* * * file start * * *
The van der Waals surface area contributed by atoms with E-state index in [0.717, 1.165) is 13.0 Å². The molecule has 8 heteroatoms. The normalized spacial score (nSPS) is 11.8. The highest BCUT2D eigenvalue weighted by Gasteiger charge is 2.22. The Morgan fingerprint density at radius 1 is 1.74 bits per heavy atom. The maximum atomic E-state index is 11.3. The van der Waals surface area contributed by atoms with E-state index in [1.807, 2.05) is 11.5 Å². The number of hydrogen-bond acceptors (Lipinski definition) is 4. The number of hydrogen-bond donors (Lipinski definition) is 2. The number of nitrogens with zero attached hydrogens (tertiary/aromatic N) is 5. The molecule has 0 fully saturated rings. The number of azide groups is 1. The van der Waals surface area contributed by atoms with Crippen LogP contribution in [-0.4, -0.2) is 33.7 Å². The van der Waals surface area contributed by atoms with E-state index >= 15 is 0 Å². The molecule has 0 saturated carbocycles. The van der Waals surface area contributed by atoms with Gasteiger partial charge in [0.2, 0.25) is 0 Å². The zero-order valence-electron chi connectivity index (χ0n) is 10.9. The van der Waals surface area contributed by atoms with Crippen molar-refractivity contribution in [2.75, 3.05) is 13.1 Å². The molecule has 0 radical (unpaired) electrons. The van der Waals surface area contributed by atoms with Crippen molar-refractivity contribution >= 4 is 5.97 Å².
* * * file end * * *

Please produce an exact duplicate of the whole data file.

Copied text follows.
The van der Waals surface area contributed by atoms with E-state index in [0.717, 1.165) is 13.0 Å². The molecule has 8 heteroatoms. The normalized spacial score (nSPS) is 11.8. The highest BCUT2D eigenvalue weighted by Gasteiger charge is 2.22. The Morgan fingerprint density at radius 1 is 1.74 bits per heavy atom. The maximum atomic E-state index is 11.3. The van der Waals surface area contributed by atoms with E-state index in [1.807, 2.05) is 11.5 Å². The number of hydrogen-bond acceptors (Lipinski definition) is 4. The number of hydrogen-bond donors (Lipinski definition) is 2. The number of nitrogens with zero attached hydrogens (tertiary/aromatic N) is 5. The molecule has 0 fully saturated rings. The number of azide groups is 1. The van der Waals surface area contributed by atoms with Crippen LogP contribution in [-0.4, -0.2) is 33.7 Å². The van der Waals surface area contributed by atoms with E-state index >= 15 is 0 Å². The molecule has 0 saturated carbocycles. The van der Waals surface area contributed by atoms with Gasteiger partial charge in [0.2, 0.25) is 0 Å². The zero-order valence-electron chi connectivity index (χ0n) is 10.9. The van der Waals surface area contributed by atoms with Crippen molar-refractivity contribution in [2.75, 3.05) is 13.1 Å². The molecule has 0 radical (unpaired) electrons. The van der Waals surface area contributed by atoms with Crippen molar-refractivity contribution >= 4 is 5.97 Å².